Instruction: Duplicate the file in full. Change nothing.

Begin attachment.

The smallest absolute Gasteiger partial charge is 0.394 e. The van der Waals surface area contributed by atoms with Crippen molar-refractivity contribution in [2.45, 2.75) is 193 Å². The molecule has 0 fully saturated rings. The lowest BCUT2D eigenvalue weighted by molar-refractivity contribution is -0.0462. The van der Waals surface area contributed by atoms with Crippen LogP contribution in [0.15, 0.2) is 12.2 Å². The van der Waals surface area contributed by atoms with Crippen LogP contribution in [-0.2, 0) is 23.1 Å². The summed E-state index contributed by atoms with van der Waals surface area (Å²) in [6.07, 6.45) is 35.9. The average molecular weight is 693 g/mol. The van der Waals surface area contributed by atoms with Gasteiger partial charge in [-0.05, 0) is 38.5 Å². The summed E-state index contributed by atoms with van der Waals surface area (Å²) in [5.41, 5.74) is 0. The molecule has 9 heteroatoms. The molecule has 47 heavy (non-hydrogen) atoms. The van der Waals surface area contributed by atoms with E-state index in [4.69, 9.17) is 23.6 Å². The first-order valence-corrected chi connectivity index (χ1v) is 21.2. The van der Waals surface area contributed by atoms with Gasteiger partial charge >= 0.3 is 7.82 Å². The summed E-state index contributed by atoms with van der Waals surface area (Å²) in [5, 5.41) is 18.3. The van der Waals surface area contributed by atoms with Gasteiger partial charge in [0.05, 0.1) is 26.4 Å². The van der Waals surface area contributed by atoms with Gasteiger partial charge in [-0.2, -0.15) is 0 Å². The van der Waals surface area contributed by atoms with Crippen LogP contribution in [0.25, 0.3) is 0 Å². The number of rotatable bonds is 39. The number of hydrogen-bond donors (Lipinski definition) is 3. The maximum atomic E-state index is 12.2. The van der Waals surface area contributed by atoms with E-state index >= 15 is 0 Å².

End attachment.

The smallest absolute Gasteiger partial charge is 0.394 e. The van der Waals surface area contributed by atoms with Crippen molar-refractivity contribution in [2.45, 2.75) is 193 Å². The molecule has 0 fully saturated rings. The lowest BCUT2D eigenvalue weighted by molar-refractivity contribution is -0.0462. The van der Waals surface area contributed by atoms with Crippen LogP contribution in [0.15, 0.2) is 12.2 Å². The van der Waals surface area contributed by atoms with Crippen LogP contribution in [-0.2, 0) is 23.1 Å². The summed E-state index contributed by atoms with van der Waals surface area (Å²) in [6.07, 6.45) is 35.9. The average molecular weight is 693 g/mol. The van der Waals surface area contributed by atoms with Gasteiger partial charge in [-0.05, 0) is 38.5 Å². The summed E-state index contributed by atoms with van der Waals surface area (Å²) in [5.41, 5.74) is 0. The molecule has 9 heteroatoms. The molecule has 47 heavy (non-hydrogen) atoms. The van der Waals surface area contributed by atoms with E-state index in [4.69, 9.17) is 23.6 Å². The first-order valence-corrected chi connectivity index (χ1v) is 21.2. The van der Waals surface area contributed by atoms with Gasteiger partial charge >= 0.3 is 7.82 Å². The summed E-state index contributed by atoms with van der Waals surface area (Å²) in [5, 5.41) is 18.3. The van der Waals surface area contributed by atoms with Gasteiger partial charge in [0.05, 0.1) is 26.4 Å². The van der Waals surface area contributed by atoms with Gasteiger partial charge in [-0.2, -0.15) is 0 Å². The van der Waals surface area contributed by atoms with Crippen LogP contribution in [0.25, 0.3) is 0 Å². The number of rotatable bonds is 39. The number of hydrogen-bond donors (Lipinski definition) is 3. The maximum atomic E-state index is 12.2. The van der Waals surface area contributed by atoms with E-state index >= 15 is 0 Å².